This article first appeared on LSX.
The 2018 C-Suite Challenges in Life Sciences Survey from Biotech & Money/LSX paints a positive picture of the biotech economy. With 34% of respondents having recently received seed investment, and a further 35% having received series A and B investment – the start-up and SME scene is clearly in rude health.
At the other end of the market too, 16% of respondents reported their most recent financing round as being an IPO or second and follow-on offering.
The growth and investment we are seeing in this sector is being driven by the big health challenges of our time. Almost one-quarter (23%) of respondents, for example, are in the field of neurology and 17% in cardiovascular – with biotech companies looking to meet the challenges associated with an ageing population. Also reflecting contemporary health concerns, 29% of respondents are in the field of oncology.
Even times of growth bring challenges however, in particular around the securing of investment to sustain growth, and the developing of partnerships to help companies enter new markets and deliver innovative joint ventures. While the solutions to these questions are always nuanced, intellectual property (IP) is a crucial piece of the jigsaw when it comes to attracting investors and partners.
Beyond the problem of finding appropriate investors with a mandate to invest, one of the major hurdles identified by 28% of respondents is investors having a lack of risk appetite. A further 31% said that investors are often deterred because they lack specialist knowledge of respondents’ therapeutic area. While good investors will always be detail orientated, technical knowledge will not always be something they have. Having a prospect built upon solid IP foundations however, is an attractive factor in favour of investment, demonstrating as it does a high barrier to market entry for competitors.
IP comes under particular scrutiny when it comes to later stages of investment, such as IPOs and dual listings. Investors at this stage will look at a company’s IP position carefully, to see what it says about prospects for future growth and the barriers to market for competitors. With 18% of respondents planning either an IPO or dual listing within the next two years then, and a further 39% saying an IPO is possible in the long term, we see how central IP should be to a business model in the biotech space.
On the collaboration front also, a healthy economy means lots of activity, which again necessitates good IP. An impressive 76% of respondents indicated that they intend to enter licence agreements in the next 12 months with further respondents planning mergers, joint ventures, research collaborations and more. All of this is indicative of a vibrant biotech ecosystem and IP will be crucial in making these collaborations work and maximising the opportunities of bringing products to market.
For those entering a partnership or licensing technology – whether to enter a new market sector or new geographical territory – clearly defined terms of engagement early on can save a great deal of wrangling down the line. Parties should be clear on who will own the IP on any products that result from the agreement, and who owns the IP on products coming into the agreement.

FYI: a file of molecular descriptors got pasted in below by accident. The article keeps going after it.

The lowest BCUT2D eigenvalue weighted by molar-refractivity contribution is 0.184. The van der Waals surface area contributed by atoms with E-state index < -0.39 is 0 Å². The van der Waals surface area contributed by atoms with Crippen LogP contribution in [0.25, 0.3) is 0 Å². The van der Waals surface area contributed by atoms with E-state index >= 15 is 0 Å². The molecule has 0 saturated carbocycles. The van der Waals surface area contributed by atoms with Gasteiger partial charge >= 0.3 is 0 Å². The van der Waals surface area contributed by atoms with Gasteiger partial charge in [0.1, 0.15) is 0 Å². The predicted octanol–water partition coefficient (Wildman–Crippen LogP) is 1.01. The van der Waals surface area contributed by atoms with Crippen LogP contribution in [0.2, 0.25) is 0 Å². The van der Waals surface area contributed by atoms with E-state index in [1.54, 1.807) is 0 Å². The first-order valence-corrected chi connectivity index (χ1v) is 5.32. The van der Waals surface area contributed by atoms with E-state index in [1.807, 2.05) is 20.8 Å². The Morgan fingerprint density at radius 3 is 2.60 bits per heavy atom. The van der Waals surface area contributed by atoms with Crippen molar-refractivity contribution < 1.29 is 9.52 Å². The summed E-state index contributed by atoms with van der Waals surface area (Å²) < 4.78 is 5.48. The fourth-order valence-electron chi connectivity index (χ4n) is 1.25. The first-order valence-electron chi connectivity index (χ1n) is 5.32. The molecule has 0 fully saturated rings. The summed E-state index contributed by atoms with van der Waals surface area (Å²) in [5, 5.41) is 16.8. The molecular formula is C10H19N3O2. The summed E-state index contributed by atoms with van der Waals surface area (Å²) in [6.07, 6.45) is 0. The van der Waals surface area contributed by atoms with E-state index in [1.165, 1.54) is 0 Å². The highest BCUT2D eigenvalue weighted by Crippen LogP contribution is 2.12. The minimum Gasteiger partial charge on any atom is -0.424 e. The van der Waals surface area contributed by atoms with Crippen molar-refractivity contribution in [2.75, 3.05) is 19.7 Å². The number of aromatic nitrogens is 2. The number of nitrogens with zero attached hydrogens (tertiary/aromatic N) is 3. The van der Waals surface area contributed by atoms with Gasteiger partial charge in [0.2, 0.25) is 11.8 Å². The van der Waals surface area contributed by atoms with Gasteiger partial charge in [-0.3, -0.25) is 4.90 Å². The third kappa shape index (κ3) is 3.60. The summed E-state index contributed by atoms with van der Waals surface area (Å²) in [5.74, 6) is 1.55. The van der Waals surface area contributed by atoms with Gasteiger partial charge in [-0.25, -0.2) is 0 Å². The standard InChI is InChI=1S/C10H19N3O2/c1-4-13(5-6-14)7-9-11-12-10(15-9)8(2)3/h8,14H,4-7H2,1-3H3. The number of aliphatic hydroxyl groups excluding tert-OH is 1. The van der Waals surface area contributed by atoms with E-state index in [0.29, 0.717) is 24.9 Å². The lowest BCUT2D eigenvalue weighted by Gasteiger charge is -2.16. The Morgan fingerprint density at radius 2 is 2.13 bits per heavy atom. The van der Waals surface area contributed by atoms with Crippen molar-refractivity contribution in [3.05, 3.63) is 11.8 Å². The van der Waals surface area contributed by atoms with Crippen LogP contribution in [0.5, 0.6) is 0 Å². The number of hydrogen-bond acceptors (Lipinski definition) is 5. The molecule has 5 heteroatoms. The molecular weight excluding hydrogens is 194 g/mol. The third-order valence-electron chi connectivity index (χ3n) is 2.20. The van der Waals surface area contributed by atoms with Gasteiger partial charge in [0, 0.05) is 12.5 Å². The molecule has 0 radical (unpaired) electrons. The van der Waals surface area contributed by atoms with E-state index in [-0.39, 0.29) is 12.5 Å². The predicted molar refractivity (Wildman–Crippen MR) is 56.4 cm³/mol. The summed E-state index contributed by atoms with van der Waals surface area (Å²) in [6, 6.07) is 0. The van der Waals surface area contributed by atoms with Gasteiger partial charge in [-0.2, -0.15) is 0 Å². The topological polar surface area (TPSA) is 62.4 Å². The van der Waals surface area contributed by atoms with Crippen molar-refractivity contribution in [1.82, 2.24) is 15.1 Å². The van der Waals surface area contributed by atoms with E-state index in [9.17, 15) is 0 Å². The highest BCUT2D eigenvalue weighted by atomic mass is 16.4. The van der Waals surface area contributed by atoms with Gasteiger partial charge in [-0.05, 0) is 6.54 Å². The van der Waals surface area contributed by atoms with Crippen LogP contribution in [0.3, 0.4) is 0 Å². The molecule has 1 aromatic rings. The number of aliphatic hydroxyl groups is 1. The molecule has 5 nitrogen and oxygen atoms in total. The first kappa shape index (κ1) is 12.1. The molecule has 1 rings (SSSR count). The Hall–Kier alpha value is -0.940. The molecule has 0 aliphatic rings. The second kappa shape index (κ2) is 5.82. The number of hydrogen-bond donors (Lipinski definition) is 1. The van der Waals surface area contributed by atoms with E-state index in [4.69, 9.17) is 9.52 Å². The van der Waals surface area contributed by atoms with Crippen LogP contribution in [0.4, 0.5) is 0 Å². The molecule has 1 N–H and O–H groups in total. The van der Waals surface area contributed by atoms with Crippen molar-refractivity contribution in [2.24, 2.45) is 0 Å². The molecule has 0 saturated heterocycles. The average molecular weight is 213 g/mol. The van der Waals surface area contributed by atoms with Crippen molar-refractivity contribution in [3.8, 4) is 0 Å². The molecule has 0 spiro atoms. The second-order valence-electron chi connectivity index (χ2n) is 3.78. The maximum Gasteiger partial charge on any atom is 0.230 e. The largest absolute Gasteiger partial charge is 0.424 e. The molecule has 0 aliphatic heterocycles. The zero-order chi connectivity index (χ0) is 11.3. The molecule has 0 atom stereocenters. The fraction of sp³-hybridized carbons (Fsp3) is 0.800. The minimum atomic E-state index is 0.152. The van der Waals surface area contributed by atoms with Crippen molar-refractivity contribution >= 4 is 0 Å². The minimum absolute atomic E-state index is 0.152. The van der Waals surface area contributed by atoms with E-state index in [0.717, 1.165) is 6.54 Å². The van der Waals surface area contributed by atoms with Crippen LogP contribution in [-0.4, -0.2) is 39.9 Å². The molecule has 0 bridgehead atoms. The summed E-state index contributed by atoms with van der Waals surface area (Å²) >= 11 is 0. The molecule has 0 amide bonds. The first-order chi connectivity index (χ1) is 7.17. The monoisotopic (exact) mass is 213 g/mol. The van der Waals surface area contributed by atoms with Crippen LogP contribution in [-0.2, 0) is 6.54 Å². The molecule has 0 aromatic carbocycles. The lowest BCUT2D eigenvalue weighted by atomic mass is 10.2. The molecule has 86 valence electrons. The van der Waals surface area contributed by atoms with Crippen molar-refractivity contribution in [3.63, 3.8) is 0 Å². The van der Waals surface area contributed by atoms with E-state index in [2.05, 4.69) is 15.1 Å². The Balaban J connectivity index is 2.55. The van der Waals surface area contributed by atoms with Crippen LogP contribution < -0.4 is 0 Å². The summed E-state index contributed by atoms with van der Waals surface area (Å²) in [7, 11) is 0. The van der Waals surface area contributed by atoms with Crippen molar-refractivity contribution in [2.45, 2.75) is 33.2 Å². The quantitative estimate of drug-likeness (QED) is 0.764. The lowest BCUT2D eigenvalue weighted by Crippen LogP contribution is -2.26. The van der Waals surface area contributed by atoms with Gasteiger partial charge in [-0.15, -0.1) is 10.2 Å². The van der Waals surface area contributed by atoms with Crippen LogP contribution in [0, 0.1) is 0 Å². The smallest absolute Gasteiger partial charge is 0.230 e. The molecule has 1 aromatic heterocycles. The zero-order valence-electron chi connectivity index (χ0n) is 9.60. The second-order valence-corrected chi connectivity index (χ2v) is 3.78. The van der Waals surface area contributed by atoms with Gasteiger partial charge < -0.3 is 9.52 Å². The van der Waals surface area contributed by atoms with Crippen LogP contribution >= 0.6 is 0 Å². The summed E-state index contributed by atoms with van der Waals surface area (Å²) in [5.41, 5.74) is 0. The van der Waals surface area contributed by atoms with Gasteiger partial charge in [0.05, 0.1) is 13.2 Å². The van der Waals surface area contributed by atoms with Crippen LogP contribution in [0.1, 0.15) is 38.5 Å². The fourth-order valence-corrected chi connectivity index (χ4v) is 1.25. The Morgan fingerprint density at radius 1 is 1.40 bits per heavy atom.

Another significant concern for the biotech community in this year’s survey is the impact of new technology. As with other sectors, biotech is being reshaped by emerging technologies that promise new ways of doing things and products that until recently sounded like science fiction. The potential of this technology, and the innovation it is unleashing, is recognised in the survey. One-fifth (21%) of respondents, for example, believe new technology will be beneficial in terms of drug discovery while 30% believe it will facilitate better patient engagement, monitoring and management (my colleague has written on the impact of tech in the medtech sector, and makes for interesting reading).
In terms of the technologies that respondents believe will have the biggest impact, more than half (52%) answered AI and machine learning. A further 21% believe connected devices will shape the future with 7% answering 3D printing. Again, the challenge for investors is recognised here with 14% saying that investor support for non-traditional life sciences products can be an issue.
Utilising emerging technology in the life sciences will again bring IP to the fore. Whether it’s the development of novel AI-empowered health devices or the licensing of 3D printing technology for the creation of skin grafts – clear IP will attract investors and ensure innovation is rewarded.
Reassuringly, 81% of respondents recognise the value of IP and consider it ‘very important’ in protecting their company. (Possibly, some of the other 19% are relying on brand awareness or trade secrets for their businesses – perhaps not regularly thought of as being types of “IP” in the biotech sector although in fact they are). What is often underestimated, however, is the central role that IP should have in any business strategy. Whether that strategy is focused on expansion into new markets, collaboration, raising further funds or even just consolidating a position in a current market – good IP is the foundation upon which success can be built and an important investment for any business.